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Showing posts from October, 2013

Homeowner and Contractor – Remodeling Partners

In any home remodeling project there are two parties involved – the client and the contractor. The client is the homeowner – the one who lives in the home that is to be remodeled and who is paying for all the work that is to be done. It is he who has identified the areas where change is needed. The modifications that are planned are based on his intimate knowledge of the needs of the family that lives in the home and his desire to make everyone as comfortable and happy as possible. The contractor is the one who will actually execute the project and gives the homeowner the home he wants. Based on his experience and qualifications he may not like some of the client’s ideas. And realizing that the client is making a mistake, he may suggest alternatives that, in his experience, will be better for the client and his family. It is here that problems between the two key players in the remodeling project can arise. The Rigid Client No one knows his family, their likes and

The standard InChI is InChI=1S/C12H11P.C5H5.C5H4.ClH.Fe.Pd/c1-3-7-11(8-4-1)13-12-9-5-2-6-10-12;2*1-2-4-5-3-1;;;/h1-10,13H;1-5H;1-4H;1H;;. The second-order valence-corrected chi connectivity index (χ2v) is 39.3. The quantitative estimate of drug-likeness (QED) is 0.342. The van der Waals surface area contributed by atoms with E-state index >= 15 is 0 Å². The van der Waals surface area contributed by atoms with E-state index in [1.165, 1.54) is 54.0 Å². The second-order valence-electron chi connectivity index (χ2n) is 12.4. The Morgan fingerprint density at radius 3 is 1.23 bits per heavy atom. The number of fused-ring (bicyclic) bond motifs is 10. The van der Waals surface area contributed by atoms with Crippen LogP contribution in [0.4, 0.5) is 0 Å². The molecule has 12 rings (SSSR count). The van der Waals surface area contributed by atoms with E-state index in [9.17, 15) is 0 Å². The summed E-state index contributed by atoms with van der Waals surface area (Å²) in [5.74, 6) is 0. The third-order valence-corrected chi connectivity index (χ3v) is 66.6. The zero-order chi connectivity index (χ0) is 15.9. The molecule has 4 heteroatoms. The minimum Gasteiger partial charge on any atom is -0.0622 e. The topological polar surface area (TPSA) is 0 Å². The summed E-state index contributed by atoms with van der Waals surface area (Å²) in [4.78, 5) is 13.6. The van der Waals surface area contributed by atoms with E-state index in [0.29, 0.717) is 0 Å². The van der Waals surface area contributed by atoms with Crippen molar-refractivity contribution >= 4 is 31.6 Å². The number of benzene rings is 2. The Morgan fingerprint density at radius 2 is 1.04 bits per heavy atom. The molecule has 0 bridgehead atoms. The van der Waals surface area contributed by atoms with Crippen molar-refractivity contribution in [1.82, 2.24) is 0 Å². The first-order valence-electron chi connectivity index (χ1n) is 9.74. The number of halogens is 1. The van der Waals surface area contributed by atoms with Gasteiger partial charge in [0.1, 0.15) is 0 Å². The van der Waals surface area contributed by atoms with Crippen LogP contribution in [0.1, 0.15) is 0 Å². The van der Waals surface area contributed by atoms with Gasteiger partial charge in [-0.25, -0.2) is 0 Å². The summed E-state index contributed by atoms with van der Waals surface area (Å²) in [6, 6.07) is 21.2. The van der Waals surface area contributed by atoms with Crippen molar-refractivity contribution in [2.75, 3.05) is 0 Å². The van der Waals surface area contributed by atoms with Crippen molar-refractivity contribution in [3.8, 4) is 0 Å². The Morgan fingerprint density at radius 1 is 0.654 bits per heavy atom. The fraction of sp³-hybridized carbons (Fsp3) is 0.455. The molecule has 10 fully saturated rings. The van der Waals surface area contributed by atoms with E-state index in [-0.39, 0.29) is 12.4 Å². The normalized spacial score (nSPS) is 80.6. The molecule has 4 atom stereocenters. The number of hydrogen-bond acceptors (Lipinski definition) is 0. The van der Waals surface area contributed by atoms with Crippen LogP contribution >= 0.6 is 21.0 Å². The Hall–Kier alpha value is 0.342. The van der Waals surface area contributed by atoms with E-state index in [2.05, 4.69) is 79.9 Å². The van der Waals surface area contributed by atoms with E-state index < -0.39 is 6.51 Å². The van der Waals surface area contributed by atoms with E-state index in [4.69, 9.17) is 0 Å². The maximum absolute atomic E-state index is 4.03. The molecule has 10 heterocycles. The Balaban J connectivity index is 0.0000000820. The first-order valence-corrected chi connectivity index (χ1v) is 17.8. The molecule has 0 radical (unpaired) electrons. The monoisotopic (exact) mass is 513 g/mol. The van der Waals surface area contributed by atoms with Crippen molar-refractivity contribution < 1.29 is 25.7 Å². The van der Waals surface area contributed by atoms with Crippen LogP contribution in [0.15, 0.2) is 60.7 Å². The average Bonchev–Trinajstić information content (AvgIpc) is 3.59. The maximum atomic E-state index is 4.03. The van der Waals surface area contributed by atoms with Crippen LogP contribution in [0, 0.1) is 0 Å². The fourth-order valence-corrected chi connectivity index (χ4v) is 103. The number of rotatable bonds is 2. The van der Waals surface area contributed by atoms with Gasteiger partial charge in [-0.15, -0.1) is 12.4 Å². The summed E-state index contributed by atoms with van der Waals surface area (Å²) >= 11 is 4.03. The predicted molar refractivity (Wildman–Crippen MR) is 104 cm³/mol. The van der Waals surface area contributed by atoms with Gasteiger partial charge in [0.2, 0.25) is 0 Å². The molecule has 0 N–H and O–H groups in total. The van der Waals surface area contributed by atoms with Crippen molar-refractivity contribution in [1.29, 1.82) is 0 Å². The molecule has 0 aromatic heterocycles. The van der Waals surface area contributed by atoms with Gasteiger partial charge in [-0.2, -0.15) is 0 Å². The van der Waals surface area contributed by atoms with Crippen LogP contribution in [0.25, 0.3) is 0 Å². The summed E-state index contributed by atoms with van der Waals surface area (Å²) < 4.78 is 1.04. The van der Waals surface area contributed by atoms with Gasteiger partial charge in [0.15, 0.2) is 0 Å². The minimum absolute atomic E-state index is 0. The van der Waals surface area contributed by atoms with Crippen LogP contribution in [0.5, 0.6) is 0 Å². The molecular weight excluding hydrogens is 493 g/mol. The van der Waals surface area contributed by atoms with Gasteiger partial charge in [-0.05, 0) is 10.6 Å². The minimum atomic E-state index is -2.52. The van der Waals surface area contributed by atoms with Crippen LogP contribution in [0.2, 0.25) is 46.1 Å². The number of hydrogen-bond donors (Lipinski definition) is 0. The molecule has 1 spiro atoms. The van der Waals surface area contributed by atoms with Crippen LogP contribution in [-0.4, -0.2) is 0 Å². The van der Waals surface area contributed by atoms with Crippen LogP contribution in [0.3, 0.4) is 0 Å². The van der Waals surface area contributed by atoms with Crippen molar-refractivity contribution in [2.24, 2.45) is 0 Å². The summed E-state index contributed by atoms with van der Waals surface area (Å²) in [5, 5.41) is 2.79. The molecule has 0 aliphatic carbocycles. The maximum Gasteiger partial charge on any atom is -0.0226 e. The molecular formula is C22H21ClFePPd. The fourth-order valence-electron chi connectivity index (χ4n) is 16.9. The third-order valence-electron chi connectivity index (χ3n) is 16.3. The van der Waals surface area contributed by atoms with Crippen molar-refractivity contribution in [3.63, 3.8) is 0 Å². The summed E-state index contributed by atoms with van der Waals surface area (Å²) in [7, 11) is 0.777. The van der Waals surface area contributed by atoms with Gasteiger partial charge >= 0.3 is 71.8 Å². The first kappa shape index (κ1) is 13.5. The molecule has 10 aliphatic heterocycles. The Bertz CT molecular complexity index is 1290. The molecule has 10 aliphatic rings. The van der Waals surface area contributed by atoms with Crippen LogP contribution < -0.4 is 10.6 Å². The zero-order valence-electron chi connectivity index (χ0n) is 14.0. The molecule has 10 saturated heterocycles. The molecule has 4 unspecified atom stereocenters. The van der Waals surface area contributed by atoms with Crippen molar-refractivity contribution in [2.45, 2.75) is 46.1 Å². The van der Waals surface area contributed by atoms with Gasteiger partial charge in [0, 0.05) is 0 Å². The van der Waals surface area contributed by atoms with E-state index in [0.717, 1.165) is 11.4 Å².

Can You Really See Your Home?

In school many of us came across a line from an old poem that said – “Give us the power to see ourselves as others see us.” It’s true that our perception of ourselves is often at variance with how other people perceive us. And we do make efforts to be objective about ourselves as a part of an effort of self-improvement. But where many of us fail is in being able to see our homes as others see them. Familiarity Breeds Contempt Our homes are our most valuable possessions – not just in monetary terms but also in the security they provide us and the quality of life we are able to lead because of them. But it is all too easy to take our homes for granted. We see them every day, day in and day out. We like the little eccentricities that all homes develop over time. We revel in the familiarity that sameness and a lack of change cause. All in all, we begin to believe that comfort and security equals the need to keep things unchanged. But that is not so. Familiarity can lead to